In an informational piece posted on its website on May 31, the Australian Pesticides and Veterinary Medicines Authority (APVMA) said “atrazine is unlikely to have an adverse impact on frogs at existing levels of exposure” and pointed out their conclusions were consistent with findings by the U.S. Environmental Protection Agency. APVMA said that past and current research papers by Hayes “ do not provide enough evidence to justify reconsideration of current regulations.” Here is an excerpt from the APVMA report:
There is a body of research (first published after 2002), most closely associated with the work of Professor Tyrone Hayes, that suggests that atrazine disrupts sex differentiation and organogenesis in amphibians. This work was assessed by the Department of Environment, Water, Heritage and the Arts (DEWHA) at the request of the APVMA prior to finalisation of the atrazine review. The conclusion of the APVMA at that time, based on advice from DEWHA, was that atrazine is unlikely to have an adverse impact on frogs at existing levels of exposure. This advice was consistent with findings by the US EPA in 2007 (see below) that atrazine does not adversely effect amphibian gonadal development.
Most recently, in March 2010, Professor Hayes was the lead author on a paper published in the Proceedings of the National Academy of Sciences of the United States of America (external site) that argued that atrazine demasculinised frogs exposed to a single laboratory controlled, low dose of atrazine throughout all life stages (egg, tadpole and adult). The APVMA submitted this and a number of similar papers to DEWHA for assessment. DEWHA found that these papers do not provide sufficient evidence to justify a reconsideration of current regulations which are based on a very extensive dataset.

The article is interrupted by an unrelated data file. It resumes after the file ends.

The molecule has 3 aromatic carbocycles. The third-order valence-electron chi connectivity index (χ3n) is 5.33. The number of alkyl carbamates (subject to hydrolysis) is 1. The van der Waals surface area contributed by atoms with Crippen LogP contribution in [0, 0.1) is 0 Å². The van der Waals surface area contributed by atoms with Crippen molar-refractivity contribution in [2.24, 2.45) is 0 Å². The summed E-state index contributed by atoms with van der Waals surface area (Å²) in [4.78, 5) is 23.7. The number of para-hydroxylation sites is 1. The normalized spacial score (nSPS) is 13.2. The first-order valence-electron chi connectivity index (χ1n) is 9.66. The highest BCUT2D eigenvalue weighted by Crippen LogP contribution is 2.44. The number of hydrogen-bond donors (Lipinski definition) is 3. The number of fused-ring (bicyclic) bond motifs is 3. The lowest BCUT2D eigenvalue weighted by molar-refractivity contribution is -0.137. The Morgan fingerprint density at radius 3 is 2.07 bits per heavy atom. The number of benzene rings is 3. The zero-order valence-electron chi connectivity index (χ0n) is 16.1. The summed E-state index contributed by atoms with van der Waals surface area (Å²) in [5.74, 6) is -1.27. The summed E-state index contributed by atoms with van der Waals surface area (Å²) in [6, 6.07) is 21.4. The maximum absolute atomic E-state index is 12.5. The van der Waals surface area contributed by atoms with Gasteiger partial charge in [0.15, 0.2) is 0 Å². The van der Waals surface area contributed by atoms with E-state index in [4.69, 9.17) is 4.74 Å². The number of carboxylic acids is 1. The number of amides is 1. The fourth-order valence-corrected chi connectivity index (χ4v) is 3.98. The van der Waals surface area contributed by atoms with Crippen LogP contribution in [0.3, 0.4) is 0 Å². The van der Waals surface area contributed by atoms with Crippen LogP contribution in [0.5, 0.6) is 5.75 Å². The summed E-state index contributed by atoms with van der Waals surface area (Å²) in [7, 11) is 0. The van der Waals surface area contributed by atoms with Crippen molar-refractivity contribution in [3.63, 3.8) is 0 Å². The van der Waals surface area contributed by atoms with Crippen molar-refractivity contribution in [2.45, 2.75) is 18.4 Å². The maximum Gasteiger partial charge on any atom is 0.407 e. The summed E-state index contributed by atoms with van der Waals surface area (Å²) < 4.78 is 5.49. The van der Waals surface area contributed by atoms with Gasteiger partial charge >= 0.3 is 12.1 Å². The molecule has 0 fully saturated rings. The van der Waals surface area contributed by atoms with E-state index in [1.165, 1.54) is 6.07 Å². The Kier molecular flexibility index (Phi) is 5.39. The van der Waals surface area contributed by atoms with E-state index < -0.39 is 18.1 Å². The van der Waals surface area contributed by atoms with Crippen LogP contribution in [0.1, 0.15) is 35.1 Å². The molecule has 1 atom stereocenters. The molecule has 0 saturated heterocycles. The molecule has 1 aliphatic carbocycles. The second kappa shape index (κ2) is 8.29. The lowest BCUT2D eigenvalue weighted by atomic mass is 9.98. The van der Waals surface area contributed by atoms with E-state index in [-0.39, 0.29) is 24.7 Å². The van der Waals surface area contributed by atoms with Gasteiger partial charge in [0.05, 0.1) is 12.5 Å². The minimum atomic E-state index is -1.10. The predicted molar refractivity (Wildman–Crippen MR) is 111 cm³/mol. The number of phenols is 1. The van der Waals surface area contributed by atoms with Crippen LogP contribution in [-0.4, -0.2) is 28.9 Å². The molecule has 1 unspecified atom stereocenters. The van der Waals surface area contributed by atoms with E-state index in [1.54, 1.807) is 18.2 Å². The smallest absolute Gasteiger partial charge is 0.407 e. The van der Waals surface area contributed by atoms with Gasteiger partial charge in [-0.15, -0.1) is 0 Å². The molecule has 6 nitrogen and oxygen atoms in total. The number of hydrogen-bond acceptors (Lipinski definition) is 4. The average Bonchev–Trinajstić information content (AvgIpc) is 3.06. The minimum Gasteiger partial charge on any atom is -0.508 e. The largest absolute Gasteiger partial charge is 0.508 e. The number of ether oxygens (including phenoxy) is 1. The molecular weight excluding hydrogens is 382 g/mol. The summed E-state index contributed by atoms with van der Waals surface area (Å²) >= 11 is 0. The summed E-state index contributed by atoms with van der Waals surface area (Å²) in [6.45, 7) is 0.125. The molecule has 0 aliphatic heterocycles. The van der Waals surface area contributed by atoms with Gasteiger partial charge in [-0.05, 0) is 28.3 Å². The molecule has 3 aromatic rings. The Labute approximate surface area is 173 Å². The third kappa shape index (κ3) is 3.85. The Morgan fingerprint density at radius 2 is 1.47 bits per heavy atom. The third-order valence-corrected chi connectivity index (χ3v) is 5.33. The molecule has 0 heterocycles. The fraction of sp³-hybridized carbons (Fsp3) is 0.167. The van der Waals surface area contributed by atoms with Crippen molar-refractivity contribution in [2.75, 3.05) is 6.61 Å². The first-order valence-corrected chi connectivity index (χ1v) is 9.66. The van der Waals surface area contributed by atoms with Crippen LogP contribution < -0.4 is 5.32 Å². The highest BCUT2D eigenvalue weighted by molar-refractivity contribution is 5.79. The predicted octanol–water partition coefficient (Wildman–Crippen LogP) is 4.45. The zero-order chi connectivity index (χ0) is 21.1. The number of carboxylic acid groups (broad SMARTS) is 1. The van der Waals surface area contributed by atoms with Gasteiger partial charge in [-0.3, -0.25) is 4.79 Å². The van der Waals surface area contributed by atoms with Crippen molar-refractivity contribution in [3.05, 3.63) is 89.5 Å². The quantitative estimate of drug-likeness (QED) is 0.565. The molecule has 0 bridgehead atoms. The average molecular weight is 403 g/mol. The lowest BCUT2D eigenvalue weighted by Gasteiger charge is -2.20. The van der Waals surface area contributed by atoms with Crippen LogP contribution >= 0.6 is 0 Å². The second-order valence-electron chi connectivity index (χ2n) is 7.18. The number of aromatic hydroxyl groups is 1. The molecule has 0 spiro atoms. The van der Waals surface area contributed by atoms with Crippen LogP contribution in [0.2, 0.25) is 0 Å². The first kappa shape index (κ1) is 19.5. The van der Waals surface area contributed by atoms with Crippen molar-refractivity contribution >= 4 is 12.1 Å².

Australia has it right when it comes to atrazine, according to Jere White, Executive Director of the Kansas grain sorghum and corn growers associations, and chairman of the Triazine Network
“The APVMA rightly asserts that the frog studies submitted by Professor Hayes simply don’t make the grade as sound science,” White said. “The regulatory agency also correctly points out that, despite the claims of atrazine opponents, including Hayes, atrazine is not banned in the EU.”
Atrazine is not banned in European Union
Although media reports and activists have stated repeatedly that atrazine is banned in the European Union, APVMA correctly asserted that it is not. The APVMA report states:
It is frequently asserted that atrazine has been banned in the EU. This is an incorrect interpretation of the EC decision. Atrazine has not been assessed and de-registered because of a human health or environmental concern. It is not on any EU ‘banned list” and could theoretically be reregistered in the EU should the product registrant provide all the required data. Terbuthylazine, a herbicide very closely related to atrazine is registered in the EU.
“This is one of the best independent explanations of atrazine status in the EU that I have seen” White said. “The notion that the EU banned atrazine is erroneous, but it’s difficult to get people to accept it because so many claim that it is. It’s like the old adage, if you repeat a lie enough, people will begin to believe it.”
For the full report, visit:
For more information on atrazine, visit the new AGsense website